Wednesday, August 26, 2015

5 School Lunches That Make the Grade

As athletes prepare backpacks and workout bags to go back to school, parents are preparing pantries and refrigerators for school lunches. I often hear complaints about not knowing what to pack each day to make sure athletes actually eat what is packed, but also properly fuel themselves in preparation for after-school or evening practices. Here are 5 school lunches that earn an "A" from this sports dietitian:

The Tried and True
Jam and nut butter on whole wheat bread
Fresh veggies such as baby carrots, cherry tomatoes or mini sweet peppers (already prepared!)
Greek, non-fat yogurt (must be Greek!) - flavored okay
Piece of fresh fruit
Whole grain tortilla chips

Thursday, August 6, 2015

Sports Nutritionist's Race Report: Naperville Sprint Triathlon

This past Sunday, I competed in the Naperville Sprint Triathlon. It was beautiful weather, and I was excited to compete in my final triathlon of the season (my "A" race).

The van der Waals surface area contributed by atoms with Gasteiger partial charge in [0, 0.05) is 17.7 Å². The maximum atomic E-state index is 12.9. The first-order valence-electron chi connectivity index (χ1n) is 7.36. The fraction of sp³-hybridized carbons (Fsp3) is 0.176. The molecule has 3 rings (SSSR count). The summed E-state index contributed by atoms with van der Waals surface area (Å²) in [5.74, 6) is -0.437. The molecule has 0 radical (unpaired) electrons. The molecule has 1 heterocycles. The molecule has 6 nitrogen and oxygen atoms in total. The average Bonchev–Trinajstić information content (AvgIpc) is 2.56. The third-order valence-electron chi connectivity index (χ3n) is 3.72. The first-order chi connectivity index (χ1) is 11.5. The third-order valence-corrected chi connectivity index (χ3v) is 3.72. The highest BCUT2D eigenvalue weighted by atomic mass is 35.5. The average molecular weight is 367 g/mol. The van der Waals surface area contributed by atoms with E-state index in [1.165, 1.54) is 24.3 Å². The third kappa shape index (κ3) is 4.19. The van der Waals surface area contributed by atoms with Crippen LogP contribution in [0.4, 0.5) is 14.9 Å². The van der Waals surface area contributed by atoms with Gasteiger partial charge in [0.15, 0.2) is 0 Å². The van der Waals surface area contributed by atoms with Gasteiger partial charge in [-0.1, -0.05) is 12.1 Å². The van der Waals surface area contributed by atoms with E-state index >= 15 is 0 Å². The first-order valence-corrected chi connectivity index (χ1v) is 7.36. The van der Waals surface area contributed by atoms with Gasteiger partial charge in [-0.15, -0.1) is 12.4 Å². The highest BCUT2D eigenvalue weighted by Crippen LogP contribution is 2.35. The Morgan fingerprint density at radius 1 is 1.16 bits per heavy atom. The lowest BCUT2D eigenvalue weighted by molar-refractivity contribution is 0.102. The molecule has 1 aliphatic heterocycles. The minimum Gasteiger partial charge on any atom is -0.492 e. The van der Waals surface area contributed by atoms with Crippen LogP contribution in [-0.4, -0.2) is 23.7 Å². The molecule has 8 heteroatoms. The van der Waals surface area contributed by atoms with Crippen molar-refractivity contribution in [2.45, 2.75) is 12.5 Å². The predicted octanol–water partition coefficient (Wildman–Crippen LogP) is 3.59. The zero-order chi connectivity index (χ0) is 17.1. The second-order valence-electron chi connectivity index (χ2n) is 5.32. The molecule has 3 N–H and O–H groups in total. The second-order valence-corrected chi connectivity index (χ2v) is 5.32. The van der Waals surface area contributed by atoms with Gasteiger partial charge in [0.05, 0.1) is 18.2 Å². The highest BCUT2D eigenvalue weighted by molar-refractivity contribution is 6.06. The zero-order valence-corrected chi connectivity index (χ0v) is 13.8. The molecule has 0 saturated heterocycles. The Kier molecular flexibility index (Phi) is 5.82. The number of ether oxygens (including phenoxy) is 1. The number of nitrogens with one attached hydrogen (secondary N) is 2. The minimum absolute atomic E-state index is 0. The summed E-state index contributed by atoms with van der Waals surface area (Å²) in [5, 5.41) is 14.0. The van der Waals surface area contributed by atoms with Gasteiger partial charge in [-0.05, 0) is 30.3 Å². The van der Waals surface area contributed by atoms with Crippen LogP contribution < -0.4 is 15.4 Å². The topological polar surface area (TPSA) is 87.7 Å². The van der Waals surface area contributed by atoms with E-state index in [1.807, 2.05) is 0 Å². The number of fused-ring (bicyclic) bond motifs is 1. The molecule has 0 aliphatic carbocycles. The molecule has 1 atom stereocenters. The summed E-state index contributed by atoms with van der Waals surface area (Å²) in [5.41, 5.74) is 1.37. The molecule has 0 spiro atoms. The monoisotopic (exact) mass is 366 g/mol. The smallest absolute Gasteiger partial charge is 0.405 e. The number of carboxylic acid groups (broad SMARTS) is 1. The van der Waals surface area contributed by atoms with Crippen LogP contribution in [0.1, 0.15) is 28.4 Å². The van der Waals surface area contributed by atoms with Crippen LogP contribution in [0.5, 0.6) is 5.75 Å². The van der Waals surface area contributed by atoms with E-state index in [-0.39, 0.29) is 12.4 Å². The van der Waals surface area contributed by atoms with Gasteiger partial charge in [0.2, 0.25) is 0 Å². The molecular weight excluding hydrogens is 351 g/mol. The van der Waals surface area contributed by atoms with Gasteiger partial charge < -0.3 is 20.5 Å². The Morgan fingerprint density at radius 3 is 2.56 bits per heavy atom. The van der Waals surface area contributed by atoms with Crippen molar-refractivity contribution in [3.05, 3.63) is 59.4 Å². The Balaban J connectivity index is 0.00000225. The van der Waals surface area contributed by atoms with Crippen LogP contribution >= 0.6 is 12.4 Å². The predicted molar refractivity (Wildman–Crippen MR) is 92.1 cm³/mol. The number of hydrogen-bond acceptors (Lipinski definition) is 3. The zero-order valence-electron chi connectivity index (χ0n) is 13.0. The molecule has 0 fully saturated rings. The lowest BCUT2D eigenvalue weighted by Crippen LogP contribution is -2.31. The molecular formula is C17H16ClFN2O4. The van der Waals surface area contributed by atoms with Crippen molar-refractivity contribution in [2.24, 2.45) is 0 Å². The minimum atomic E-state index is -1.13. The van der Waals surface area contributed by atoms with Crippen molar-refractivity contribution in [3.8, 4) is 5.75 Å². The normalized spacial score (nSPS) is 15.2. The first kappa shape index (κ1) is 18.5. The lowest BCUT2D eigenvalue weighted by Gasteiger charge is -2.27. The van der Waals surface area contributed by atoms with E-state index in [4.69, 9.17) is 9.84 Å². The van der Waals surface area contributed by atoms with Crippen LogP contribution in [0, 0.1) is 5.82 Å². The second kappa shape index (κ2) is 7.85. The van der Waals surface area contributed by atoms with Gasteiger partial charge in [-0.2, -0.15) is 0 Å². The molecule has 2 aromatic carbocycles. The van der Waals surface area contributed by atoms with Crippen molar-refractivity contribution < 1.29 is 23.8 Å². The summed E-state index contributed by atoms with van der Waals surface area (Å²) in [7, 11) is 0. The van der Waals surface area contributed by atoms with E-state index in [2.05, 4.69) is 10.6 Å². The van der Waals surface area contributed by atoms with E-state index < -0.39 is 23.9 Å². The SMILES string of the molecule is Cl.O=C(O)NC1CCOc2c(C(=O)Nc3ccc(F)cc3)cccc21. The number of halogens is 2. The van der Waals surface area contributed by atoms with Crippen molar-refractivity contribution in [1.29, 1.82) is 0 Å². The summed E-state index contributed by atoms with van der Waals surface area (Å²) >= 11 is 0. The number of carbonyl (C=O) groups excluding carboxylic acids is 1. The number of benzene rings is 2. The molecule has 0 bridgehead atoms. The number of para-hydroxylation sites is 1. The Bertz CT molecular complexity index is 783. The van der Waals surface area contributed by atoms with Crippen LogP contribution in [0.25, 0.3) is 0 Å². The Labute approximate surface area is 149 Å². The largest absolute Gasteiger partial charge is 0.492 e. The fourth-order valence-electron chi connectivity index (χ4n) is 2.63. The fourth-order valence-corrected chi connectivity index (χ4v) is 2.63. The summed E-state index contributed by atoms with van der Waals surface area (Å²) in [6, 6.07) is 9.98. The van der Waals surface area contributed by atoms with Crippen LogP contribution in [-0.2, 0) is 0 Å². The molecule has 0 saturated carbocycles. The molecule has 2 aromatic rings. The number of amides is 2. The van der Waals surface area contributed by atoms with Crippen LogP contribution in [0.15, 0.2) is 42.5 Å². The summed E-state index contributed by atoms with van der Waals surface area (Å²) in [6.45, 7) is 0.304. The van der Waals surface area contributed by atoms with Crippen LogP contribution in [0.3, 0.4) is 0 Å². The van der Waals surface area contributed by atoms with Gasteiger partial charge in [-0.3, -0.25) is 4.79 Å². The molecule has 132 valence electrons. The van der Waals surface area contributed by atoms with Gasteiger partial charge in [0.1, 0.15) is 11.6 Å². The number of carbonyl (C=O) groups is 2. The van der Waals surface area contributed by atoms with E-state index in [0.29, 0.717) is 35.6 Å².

Saturday: The day before
All day Saturday, I was focused on eating well and hydrating well. The week prior, I was lacking in the sleep department (the reality of two kids under 3), so I knew I needed to take care of myself nutritionally to avoid arriving completely exhausted on race day. Pictured is my lunch and dinner - lots of whole grains, veggies, fruits and lean protein plus some healthy fat. These are the pillars of great meals in general - but especially when preparing to race the next day. 
Lunch: Homemade pizza on whole wheat crust, salad w/ vinagrette dressing, watermelon, water

Thursday, July 30, 2015

4 Fueling Strategies Athletes Should Try Now Before Going Back to School

I am enjoying seeing many young athletes in my office right now. The timing is perfect because we have 2-3 weeks to try out some fueling strategies before they need to be implemented into the fall school/practice schedule. Having time to try things out when young athletes are less scheduled allows them to better focus on what they would like to eat and what works with their schedule and also helps them game-plan how to transport and store their preferred foods. So, if you have a young athlete in the house that is going back to any level of school/practice this fall, work with them to hone and perfect these four fueling strategies.